Reasonable and unreasonable walks
On 11 October, Professor Andrew McNaughton, the government’s “technical expert” on high speed rail, more or less told the House of Lords HS2 LWM committee that Old Oak Common could not be the terminus for HS2.
One of the unconvincing reasons put forward by the Professor was the limited connectivity of the Old Oak site.
[House of Lords, MINUTES OF ORAL EVIDENCE taken before the HIGH SPEED RAIL COMMITTEE on the HIGH SPEED RAIL (LONDON – WEST MIDLANDS) BILL Tuesday 11 October 2016[…]
IN ATTENDANCE: […] Sir Tim Lankester and John Neve (Albert Street North Residents’ Association) Professor Andrew McNaughton (Technical Director, HS2) […]
Oral evidence – High Speed Rail (London – West Midlands) Bill – 11 Oct 2016]
165. [ANDREW McNAUGHTON:] The one thing I would say is the single mode failure, which is – and I’ll use probably an unfortunate term here – but a person under a train in the area of Crossrail will bring Crossrail to a stand. At that point, there is no connectivity for anybody on High Speed 2 if the only station available is Old Oak Common. We don’t wish Crossrail to have a suspension of service, but there will be occasions when it does, because that’s what happens with railways. At that point, not only will the Great Western be stopped, but High Speed 2 will be stopped. Depositing people at Old Oak Common and asking them to wander up the road to Acton underground station seems not something you’d plan as a passenger operation.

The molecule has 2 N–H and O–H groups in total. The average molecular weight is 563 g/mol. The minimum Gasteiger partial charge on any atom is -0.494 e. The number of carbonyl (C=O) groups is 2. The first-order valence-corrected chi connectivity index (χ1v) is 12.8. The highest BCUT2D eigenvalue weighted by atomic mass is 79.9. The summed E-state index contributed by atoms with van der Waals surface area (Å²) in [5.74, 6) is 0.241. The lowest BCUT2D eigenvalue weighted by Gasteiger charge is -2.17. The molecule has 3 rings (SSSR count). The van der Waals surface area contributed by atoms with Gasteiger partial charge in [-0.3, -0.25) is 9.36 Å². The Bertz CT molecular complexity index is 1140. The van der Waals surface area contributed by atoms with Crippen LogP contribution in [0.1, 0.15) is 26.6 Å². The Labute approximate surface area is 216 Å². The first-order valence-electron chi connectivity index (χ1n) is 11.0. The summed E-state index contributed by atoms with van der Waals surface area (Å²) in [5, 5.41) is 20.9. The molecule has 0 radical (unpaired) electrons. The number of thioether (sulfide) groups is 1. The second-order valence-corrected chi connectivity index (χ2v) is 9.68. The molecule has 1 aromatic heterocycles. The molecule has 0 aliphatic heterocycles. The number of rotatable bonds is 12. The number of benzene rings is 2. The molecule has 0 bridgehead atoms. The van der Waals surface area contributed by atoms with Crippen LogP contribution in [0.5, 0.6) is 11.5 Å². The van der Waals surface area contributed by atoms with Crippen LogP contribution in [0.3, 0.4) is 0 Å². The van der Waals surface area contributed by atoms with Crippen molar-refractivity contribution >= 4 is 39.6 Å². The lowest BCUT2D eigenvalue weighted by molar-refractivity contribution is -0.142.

166. SIR TIM LANKESTER: 800 metres to North Acton underground station isn’t unbearable in extremis. Likewise, I believe there’s going to be a station on the London Overground by 2026.
167. PROF MCNAUGHTON: I will leave you to your own judgment of what is reasonable to ask long-distance passengers to undertake, with their luggage and their children and their mobility needs. I’ll leave it at that.
HS2 is being designed for 400-metre long trains – and platforms. People at the London end of a Birmingham-bound train would face a platform walk of up to ~400 metres, on arrival at Curzon.
In Birmingham, the distance between the classic platforms at New Street station, and the entrance to the HS2 platforms at Curzon terminus, would be (at least) 400 metres.
So an 800-metre walk, or thereabouts, would an everyday feature of HS2 interchange in Birmingham.
Apparently then, in the view of Prof McNaughton, an ‘everyday’ 800-metre walk in Birmingham would be reasonable, but an 800-metre walk ‘when-Crossrail-is-down’ in London, would be unreasonable.
Improving local transport links to places in west London – such as Old Oak – would make much more sense, and offer much better value for money, than building HS2 between Old Oak and Euston.
One ‘no-walk’ option would be to build a branch of London Underground’s Central Line from east Acton into Old Oak, and perhaps beyond.